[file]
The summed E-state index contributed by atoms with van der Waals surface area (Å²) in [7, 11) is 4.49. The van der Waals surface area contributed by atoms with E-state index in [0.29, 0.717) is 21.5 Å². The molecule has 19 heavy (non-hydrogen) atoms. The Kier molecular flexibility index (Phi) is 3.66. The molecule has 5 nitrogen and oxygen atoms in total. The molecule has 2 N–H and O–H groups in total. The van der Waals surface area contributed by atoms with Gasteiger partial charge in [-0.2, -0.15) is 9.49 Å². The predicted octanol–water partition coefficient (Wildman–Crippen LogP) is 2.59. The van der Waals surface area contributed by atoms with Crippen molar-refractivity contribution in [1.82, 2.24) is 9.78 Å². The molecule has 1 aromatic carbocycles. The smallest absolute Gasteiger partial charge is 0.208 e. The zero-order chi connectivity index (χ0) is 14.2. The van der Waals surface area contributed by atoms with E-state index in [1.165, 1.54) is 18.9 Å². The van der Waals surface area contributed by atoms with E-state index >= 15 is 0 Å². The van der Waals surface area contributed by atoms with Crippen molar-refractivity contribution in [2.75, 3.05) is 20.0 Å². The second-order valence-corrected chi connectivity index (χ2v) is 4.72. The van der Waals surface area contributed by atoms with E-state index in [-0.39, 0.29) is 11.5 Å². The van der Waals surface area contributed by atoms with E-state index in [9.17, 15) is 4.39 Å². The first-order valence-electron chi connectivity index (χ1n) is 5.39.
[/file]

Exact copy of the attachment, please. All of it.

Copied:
The summed E-state index contributed by atoms with van der Waals surface area (Å²) in [7, 11) is 4.49. The van der Waals surface area contributed by atoms with E-state index in [0.29, 0.717) is 21.5 Å². The molecule has 19 heavy (non-hydrogen) atoms. The Kier molecular flexibility index (Phi) is 3.66. The molecule has 5 nitrogen and oxygen atoms in total. The molecule has 2 N–H and O–H groups in total. The van der Waals surface area contributed by atoms with Gasteiger partial charge in [-0.2, -0.15) is 9.49 Å². The predicted octanol–water partition coefficient (Wildman–Crippen LogP) is 2.59. The van der Waals surface area contributed by atoms with Crippen molar-refractivity contribution in [1.82, 2.24) is 9.78 Å². The molecule has 1 aromatic carbocycles. The smallest absolute Gasteiger partial charge is 0.208 e. The zero-order chi connectivity index (χ0) is 14.2. The van der Waals surface area contributed by atoms with E-state index in [1.165, 1.54) is 18.9 Å². The van der Waals surface area contributed by atoms with E-state index >= 15 is 0 Å². The van der Waals surface area contributed by atoms with Crippen molar-refractivity contribution in [2.75, 3.05) is 20.0 Å². The second-order valence-corrected chi connectivity index (χ2v) is 4.72. The van der Waals surface area contributed by atoms with E-state index in [-0.39, 0.29) is 11.5 Å². The van der Waals surface area contributed by atoms with E-state index in [9.17, 15) is 4.39 Å². The first-order valence-electron chi connectivity index (χ1n) is 5.39.